Deferred Compensation

1040A Form

What is deferred compensation?

Deferred compensation is part of an employee’s compensation that is set aside for payment at a later date. In most cases, taxes on this income are deferred until paid. Forms of deferred compensation include pension plans, pension plans and stock option plans.

Operation of deferred compensation

An employee can opt for deferred compensation because it offers potential tax benefits. In most cases, income tax is deferred until payment of the indemnity, usually upon the employee’s retirement. If the employee expects to be in a lower tax bracket after retirement from the date he originally received the allowance, he has a chance to reduce his tax burden.

The Roth 401 (k) is an exception, requiring the employee to pay income taxes when earned. However, they may be preferable for employees who expect to be in a higher tax bracket when they retire and therefore would prefer to pay taxes in their current lower tax bracket. There are many other factors that influence this decision, such as changes to the law. In 2019, the highest federal tax rate was 37% – just over half of what it was in 1975. Investors should consult a financial adviser before making decisions based on tax considerations.

Key points to remember

  • Deferred compensation plans are an incentive that employers use to retain key employees.
  • Deferred compensation can be qualified or unskilled.
  • The attractiveness of deferred compensation depends on the employee’s personal tax situation.

Types of deferred compensation

There are two main categories of deferred compensation, qualified and unskilled. These differ considerably in their legal treatment and, from the employer’s point of view, for the purpose they serve. Deferred compensation is often used to designate unqualified plans, but the term technically covers both.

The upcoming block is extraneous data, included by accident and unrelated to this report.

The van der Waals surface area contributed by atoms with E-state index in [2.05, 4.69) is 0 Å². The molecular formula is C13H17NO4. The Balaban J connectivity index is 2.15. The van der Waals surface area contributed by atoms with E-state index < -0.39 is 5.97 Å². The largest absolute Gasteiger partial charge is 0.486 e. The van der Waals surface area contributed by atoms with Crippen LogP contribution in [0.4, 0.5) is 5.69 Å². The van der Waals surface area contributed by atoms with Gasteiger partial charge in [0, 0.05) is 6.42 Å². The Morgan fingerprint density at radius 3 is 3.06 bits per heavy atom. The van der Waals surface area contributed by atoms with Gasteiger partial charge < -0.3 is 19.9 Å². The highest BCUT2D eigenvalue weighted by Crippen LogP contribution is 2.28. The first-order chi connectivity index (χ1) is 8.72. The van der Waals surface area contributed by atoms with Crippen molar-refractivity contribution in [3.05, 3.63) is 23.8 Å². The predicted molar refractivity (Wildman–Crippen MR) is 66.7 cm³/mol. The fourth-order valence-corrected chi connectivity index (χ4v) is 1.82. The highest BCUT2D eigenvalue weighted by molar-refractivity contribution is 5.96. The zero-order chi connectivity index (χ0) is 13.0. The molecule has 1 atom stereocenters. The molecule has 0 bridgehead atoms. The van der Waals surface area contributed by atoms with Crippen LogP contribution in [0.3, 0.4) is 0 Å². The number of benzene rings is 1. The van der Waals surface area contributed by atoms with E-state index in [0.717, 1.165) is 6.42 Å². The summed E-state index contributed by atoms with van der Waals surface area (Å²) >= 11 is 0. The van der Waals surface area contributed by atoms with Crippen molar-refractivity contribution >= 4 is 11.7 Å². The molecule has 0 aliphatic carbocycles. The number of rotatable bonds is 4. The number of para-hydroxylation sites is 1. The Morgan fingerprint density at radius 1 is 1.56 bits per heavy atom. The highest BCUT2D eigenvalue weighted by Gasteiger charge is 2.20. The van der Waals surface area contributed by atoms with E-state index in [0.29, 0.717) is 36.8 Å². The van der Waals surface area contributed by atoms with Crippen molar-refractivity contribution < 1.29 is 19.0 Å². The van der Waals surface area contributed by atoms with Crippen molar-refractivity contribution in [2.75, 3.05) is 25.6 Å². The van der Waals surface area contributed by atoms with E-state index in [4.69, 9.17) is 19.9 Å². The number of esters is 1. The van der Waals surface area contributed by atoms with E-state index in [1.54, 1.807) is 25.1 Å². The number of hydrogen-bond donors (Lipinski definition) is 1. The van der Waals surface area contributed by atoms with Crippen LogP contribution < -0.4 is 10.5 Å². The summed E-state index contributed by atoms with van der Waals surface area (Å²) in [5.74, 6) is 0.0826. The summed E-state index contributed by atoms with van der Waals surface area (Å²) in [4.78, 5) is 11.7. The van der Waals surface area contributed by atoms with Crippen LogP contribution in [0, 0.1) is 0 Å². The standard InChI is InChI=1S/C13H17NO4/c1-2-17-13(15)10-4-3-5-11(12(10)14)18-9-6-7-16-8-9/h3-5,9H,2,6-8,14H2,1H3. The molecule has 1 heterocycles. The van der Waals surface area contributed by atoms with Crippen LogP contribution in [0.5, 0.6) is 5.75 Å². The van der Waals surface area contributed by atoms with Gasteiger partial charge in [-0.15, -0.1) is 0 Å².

Qualified deferred compensation plans

Eligible deferred compensation plans are pension plans governed by the Employee Retirement Income Security Act (ERISA), including plans 401 (k), 403 (b) and 457 plans. A company that has such a plan in place must offer it to all employees, but not to independent contractors. Eligible deferred compensation is compensated for the sole benefit of its beneficiaries, which means that creditors cannot access the funds if the company does not pay its debts. Contributions to these plans are capped by law.

Ineligible deferred compensation plans

Unqualified Deferred Compensation Plans (NQDC), also known as 409 (a) plans and “golden handcuffs”, provide employers with a way to attract and retain particularly valuable employees because they do not have to be offered to all employees and have no cap on contributions. In addition, independent contractors are eligible for NQDC plans. For some companies, they offer a way to hire expensive talent without having to pay their full compensation immediately, which means they can defer funding for these bonds. This approach, however, can be a gamble.

Deferred compensation plans that are not eligible from an employee perspective

NQDCs are contractual agreements between employers and employees, so that even though their possibilities are limited by laws and regulations, they are more flexible than qualified plans. For example, an NQDC may include a non-compete clause.

Compensation is generally paid when the employee retires, although payment may also begin on a fixed date, in the event of a change in business owner, or due to disability, death or an emergency (strictly defined). Depending on the terms of the contract, a deferred indemnity may be retained by the company in the event of dismissal, failure of a competitor or loss of the advantage. Early distributions on NQDC plans trigger heavy IRS penalties.

From an employee’s point of view, NQDC plans offer the possibility of reducing the tax burden and a way to save for retirement. Due to contribution limits, highly paid executives can only invest tiny portions of their income in qualified plans; NQDC plans do not have this drawback. On the other hand, there is a risk that if the business goes bankrupt, creditors will seize funds for NQDC plans, as these do not have the same protections as qualified plans. This can make NQDCs a risky option for employees whose distributions begin years later, or whose businesses are in poor financial condition.

NQDCs take different forms, including stocks or options, deferred savings plans and supplemental retirement plans for managers (SERP), otherwise known as “high-end plans”.

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